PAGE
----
Criminal Justice USA
The duties of a police officer, also known as a law enforcement officer, focus on protecting people and property. They patrol the areas they are assigned, which sometimes include entire jurisdictions, respond to calls, enforce laws, make arrests, issue citations, and occasionally testify in court cases. They often make traffic stops, respond to domestic disturbances, and, at times, provide first aid to someone involved in a traffic accident or injured in a domestic dispute until paramedics arrive. Much of their time is divided between patrolling, writing reports, and filling out forms. In fact, police officers now also perform the immigration duties once exclusive to INS agents, meaning that INS agents are now essentially police officers. Before you can become a police officer, you must first meet the minimum qualifications.
Specific qualifications will vary by agency, but typically include being a U.S. citizen, at least 21 years old, and having no felony convictions. Misdemeanors are handled on a case-by-case basis, and many departments also require applicants to be financially responsible. To become a law enforcement officer, you will also have to meet physical fitness, medical, vision, and hearing requirements. Testing for these are part of the hiring process, as well as interviews, a background check, written exam, drug test, written exam, and psychological evaluation. You will also have to meet the educational and training requirements.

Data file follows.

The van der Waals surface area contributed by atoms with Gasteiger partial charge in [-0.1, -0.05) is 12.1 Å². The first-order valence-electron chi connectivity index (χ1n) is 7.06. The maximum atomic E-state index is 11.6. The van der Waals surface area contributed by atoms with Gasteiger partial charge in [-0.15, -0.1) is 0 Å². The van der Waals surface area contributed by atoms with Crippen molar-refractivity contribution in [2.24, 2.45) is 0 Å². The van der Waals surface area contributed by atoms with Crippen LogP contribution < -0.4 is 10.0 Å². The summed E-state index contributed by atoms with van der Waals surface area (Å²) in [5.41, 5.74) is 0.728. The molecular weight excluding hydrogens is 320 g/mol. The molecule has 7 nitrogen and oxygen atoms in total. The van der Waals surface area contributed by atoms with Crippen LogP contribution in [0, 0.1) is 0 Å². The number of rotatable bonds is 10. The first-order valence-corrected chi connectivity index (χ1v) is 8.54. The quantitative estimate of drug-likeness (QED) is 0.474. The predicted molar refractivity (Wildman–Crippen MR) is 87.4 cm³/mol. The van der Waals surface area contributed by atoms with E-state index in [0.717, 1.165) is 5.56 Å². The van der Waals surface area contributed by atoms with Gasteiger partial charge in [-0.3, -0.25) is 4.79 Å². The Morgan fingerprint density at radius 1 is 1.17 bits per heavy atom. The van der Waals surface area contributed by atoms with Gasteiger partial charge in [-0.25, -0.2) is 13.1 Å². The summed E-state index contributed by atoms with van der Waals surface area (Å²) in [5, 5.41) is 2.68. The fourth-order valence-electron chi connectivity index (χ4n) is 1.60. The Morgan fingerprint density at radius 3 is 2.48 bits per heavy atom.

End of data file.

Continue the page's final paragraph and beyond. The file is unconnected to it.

Each agency will have their own educational requirements. According to the U.S. Bureau of Labor Statistics (BLS), some agencies require only a high school diploma, while others require some college coursework or a college degree. Many agencies encourage their officers to take law enforcement-related college courses throughout their careers. Earning an associate degree in criminal justice will usually allow you to meet the educational requirements and provide you with knowledge of the law, criminal justice system, criminal behavior, and more, which will benefit you in this career. Each agency will have training requirements that must be met as well. The majority of agencies will have a training academy, while smaller agencies may have you complete your training at a local college, university, or through a nearby, larger agency s academy. Through the academy you will receive training in areas such as defensive tactics, driving, tactical, firearms, and laws and regulations, preparing you for your career.
The hiring process and training academy can take around 12 to 18 months, all together, though this may vary by agency. After graduating from the academy, you will be a probationary officer, which typically means you will be constantly supervised, have limited responsibilities, and in most cases, are eligible to be relieved of duty easier than if you were not on probation. The length of probation varies by agency. The BLS shows that the average salary for a police officer is $53,540 a year. However, what you earn will depend on several factors, including the agency you work for, location, performance, and amount of experience.
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